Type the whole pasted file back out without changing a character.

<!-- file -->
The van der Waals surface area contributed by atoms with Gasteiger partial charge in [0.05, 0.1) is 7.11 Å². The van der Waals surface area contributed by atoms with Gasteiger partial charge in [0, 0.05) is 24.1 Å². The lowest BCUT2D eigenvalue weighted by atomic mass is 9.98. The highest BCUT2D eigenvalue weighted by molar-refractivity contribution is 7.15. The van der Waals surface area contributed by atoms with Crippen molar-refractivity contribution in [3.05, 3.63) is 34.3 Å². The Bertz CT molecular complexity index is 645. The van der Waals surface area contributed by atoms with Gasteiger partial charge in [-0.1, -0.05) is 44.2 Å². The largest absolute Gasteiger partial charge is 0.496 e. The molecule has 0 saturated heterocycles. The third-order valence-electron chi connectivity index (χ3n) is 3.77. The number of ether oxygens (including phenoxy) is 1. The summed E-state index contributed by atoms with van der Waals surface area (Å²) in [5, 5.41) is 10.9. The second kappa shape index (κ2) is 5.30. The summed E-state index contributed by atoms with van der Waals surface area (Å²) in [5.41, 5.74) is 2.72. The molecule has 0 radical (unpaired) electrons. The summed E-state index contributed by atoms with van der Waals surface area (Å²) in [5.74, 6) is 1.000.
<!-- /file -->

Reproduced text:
The van der Waals surface area contributed by atoms with Gasteiger partial charge in [0.05, 0.1) is 7.11 Å². The van der Waals surface area contributed by atoms with Gasteiger partial charge in [0, 0.05) is 24.1 Å². The lowest BCUT2D eigenvalue weighted by atomic mass is 9.98. The highest BCUT2D eigenvalue weighted by molar-refractivity contribution is 7.15. The van der Waals surface area contributed by atoms with Crippen molar-refractivity contribution in [3.05, 3.63) is 34.3 Å². The Bertz CT molecular complexity index is 645. The van der Waals surface area contributed by atoms with Gasteiger partial charge in [-0.1, -0.05) is 44.2 Å². The largest absolute Gasteiger partial charge is 0.496 e. The molecule has 0 saturated heterocycles. The third-order valence-electron chi connectivity index (χ3n) is 3.77. The number of ether oxygens (including phenoxy) is 1. The summed E-state index contributed by atoms with van der Waals surface area (Å²) in [5, 5.41) is 10.9. The second kappa shape index (κ2) is 5.30. The summed E-state index contributed by atoms with van der Waals surface area (Å²) in [5.41, 5.74) is 2.72. The molecule has 0 radical (unpaired) electrons. The summed E-state index contributed by atoms with van der Waals surface area (Å²) in [5.74, 6) is 1.000.